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Promised Land Brings Fracking to the Big Screen, but Offers Little Insight

The new movie is short on details. Here are the key environmental issues with fracking, and how to deal with them.
January 4, 2013

Matt Damon’s Promised Land is a movie ostensibly about fracking and shale gas, but it has little that’s helpful to say about the real issues involved—other than hinting that the subject is complicated.

The movie is about a man struggling to be good and successful, weighing the demands of his career with his need to do what is right and to be accepted by his community (and a pretty teacher named Alice). It’s also, secondarily, about a community struggling to take care of itself in a difficult economy, while still holding onto its pride and taking care of its land.

But the economic issues are never vivid. Everyone seems well-fed, well-housed. The town is clean, neat, picturesque and recently painted. Local townspeople seem to be successfully addressing the economic crisis by selling freshly squeezed lemonade for 25 cents a cup and raising miniature horses.

And the environmental issues are fuzzy. It’s never made clear what, if any, of the possible hazards of fracking that get brought up are real. And fracking itself is something that happens off the screen—we never see a fracking operation, a drilling rig, or lines of trucks bringing loads of water needed for the process (for a view of what it looks like, see “Drilling for Shale Gas”).

Indeed, that lack of clarity forms one of the strongest themes of the movie. The community needs good information—about the value of its land and resources, about the dangers of fracking—but that information is hard to come by. The only advice given for learning about fracking—advice that is repeated several times—is to “Google it.”

The fact is that there are several environmental issues with fracking, although not necessarily the ones evoked by burning farms, or the exploding kitchen sinks seen in Gasland (see “Can Fracking Be Cleaned Up?” and “Cleaning up Fracking with Ozone”).

Fracking involves drilling a large number of wells—in some cases 10 times as many as in conventional natural gas drilling—and then fracturing shale deposits deep underground with high pressure water that’s been treated with various chemicals to help improve the fracturing process and prevent fouling of the equipment. The fracturing releases the natural gas that’s bound up in many shale deposits.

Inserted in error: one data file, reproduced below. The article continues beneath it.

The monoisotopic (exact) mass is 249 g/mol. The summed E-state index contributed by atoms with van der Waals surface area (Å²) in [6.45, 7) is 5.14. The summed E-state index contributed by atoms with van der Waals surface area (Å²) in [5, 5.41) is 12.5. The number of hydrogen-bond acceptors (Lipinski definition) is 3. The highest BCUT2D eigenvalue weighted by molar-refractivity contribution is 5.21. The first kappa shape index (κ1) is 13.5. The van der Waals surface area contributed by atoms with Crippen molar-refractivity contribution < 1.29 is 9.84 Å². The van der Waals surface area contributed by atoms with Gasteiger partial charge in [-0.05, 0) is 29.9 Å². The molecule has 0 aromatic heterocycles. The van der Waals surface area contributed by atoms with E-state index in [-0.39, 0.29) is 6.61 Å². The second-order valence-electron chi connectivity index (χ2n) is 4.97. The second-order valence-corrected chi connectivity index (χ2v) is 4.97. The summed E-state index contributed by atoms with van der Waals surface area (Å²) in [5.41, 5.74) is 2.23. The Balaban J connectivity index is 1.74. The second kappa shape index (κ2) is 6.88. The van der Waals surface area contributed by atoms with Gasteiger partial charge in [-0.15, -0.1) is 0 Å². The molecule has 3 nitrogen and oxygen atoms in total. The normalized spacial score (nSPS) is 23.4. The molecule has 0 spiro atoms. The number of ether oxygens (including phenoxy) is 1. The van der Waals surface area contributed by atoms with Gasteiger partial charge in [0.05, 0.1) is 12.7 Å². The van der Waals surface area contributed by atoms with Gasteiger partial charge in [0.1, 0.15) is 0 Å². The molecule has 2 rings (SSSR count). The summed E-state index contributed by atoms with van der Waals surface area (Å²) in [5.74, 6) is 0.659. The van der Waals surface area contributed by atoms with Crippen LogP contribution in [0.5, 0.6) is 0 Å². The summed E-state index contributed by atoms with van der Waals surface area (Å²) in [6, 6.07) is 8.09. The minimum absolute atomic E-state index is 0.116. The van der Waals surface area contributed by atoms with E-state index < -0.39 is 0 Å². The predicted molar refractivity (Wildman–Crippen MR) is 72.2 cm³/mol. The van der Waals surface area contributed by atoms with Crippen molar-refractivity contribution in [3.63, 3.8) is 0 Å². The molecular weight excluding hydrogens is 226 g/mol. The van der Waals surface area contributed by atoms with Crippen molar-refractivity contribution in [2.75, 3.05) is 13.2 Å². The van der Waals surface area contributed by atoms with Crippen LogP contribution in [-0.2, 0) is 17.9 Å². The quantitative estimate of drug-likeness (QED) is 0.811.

Because so many wells are needed, there’s a relatively high density of diesel generators running, along with many trucks hauling equipment throughout an area. This can be noisy and cause local air pollution. The fracking process itself can release harmful volatile organic compounds into the atmosphere. When the chemicals for fracking are pumped underground, they’re very dilute. But they’re brought to the fracking site in concentrated form, so there’s a danger of chemical spills that could contaminate water supplies.

On a less local level, there’s the issue of methane emissions from the process, which aren’t well-quantified—methane is a powerful greenhouse gas. There’s also a danger that methane will leak from wells into local water supplies, although it’s also true that some reports of methane in water stem from natural leaks or other man-made sources of methane. And then there’s the issue of the sheer volume of water used by fracking, which can be a problem for local water supplies and a strain on water treatment facilities. Some of the wastewater from fracking is pumped deep underground, and this process has been linked to earthquakes—as has the process of fracking itself in some cases (see “Studies Link Earthquakes to Wastewater from Fracking”).

So air, noise, and water pollution—and earthquakes—are all possible impacts of fracking. But the risk of these problems can be decreased by following good procedures and using the latest technology. Water treatment on site can also allow natural gas producers to recycle much of the water they use, and eliminate the need to truck large amounts of chemicals to a site. They can build containment ponds for wastewater with sensors that detect any leaks. And they can run some equipment on natural gas, which is cleaner than diesel. Furthermore, earthquakes can be minimized by carefully choosing drilling and wastewater injection sites. If producers in an area coöperate, they can reduce the amount of traffic and further limit water consumption. And the issue of exploding sinks can be dealt with by doing a good job cementing wells.

If local communities, like the one in Promised Land, are better informed about these issues, they’ll be in a better position to make sure that natural gas companies take measures that will limit the environmental and social impact of fracking.

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